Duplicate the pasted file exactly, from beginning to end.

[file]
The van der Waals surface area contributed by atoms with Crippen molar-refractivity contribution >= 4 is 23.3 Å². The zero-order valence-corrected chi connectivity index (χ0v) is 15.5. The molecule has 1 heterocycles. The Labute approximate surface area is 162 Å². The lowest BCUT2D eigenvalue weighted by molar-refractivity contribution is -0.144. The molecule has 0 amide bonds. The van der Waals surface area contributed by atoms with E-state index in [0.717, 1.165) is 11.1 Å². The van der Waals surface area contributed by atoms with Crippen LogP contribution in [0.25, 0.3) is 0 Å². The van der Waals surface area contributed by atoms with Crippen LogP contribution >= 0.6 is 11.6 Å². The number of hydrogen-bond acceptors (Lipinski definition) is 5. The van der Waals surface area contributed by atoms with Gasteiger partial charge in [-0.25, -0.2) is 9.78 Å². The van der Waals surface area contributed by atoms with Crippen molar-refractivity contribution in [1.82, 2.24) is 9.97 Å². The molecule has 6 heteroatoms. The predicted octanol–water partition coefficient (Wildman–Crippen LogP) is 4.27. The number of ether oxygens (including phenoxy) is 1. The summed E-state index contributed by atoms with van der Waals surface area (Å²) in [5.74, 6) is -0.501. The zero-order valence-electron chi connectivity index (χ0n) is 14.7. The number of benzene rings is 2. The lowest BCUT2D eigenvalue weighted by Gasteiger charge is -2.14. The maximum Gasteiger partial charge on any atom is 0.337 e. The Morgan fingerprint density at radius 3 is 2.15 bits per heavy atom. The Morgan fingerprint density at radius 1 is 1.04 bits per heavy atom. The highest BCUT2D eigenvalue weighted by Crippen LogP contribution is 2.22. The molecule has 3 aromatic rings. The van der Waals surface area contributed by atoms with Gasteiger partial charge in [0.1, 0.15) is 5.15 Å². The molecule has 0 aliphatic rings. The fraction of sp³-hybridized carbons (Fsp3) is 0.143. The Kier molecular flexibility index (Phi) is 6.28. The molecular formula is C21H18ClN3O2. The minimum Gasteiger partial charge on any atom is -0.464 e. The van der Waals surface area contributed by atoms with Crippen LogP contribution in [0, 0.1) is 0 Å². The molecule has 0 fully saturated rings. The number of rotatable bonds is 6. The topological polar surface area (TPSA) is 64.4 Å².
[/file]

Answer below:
The van der Waals surface area contributed by atoms with Crippen molar-refractivity contribution >= 4 is 23.3 Å². The zero-order valence-corrected chi connectivity index (χ0v) is 15.5. The molecule has 1 heterocycles. The Labute approximate surface area is 162 Å². The lowest BCUT2D eigenvalue weighted by molar-refractivity contribution is -0.144. The molecule has 0 amide bonds. The van der Waals surface area contributed by atoms with E-state index in [0.717, 1.165) is 11.1 Å². The van der Waals surface area contributed by atoms with Crippen LogP contribution in [0.25, 0.3) is 0 Å². The van der Waals surface area contributed by atoms with Crippen LogP contribution >= 0.6 is 11.6 Å². The number of hydrogen-bond acceptors (Lipinski definition) is 5. The van der Waals surface area contributed by atoms with Gasteiger partial charge in [-0.25, -0.2) is 9.78 Å². The van der Waals surface area contributed by atoms with Crippen molar-refractivity contribution in [1.82, 2.24) is 9.97 Å². The molecule has 6 heteroatoms. The predicted octanol–water partition coefficient (Wildman–Crippen LogP) is 4.27. The number of ether oxygens (including phenoxy) is 1. The summed E-state index contributed by atoms with van der Waals surface area (Å²) in [5.74, 6) is -0.501. The zero-order valence-electron chi connectivity index (χ0n) is 14.7. The number of benzene rings is 2. The lowest BCUT2D eigenvalue weighted by Gasteiger charge is -2.14. The maximum Gasteiger partial charge on any atom is 0.337 e. The Morgan fingerprint density at radius 3 is 2.15 bits per heavy atom. The Morgan fingerprint density at radius 1 is 1.04 bits per heavy atom. The highest BCUT2D eigenvalue weighted by Crippen LogP contribution is 2.22. The molecule has 3 aromatic rings. The van der Waals surface area contributed by atoms with Gasteiger partial charge in [0.1, 0.15) is 5.15 Å². The molecule has 0 aliphatic rings. The fraction of sp³-hybridized carbons (Fsp3) is 0.143. The Kier molecular flexibility index (Phi) is 6.28. The molecular formula is C21H18ClN3O2. The minimum Gasteiger partial charge on any atom is -0.464 e. The van der Waals surface area contributed by atoms with Crippen LogP contribution in [0, 0.1) is 0 Å². The molecule has 0 fully saturated rings. The number of rotatable bonds is 6. The topological polar surface area (TPSA) is 64.4 Å².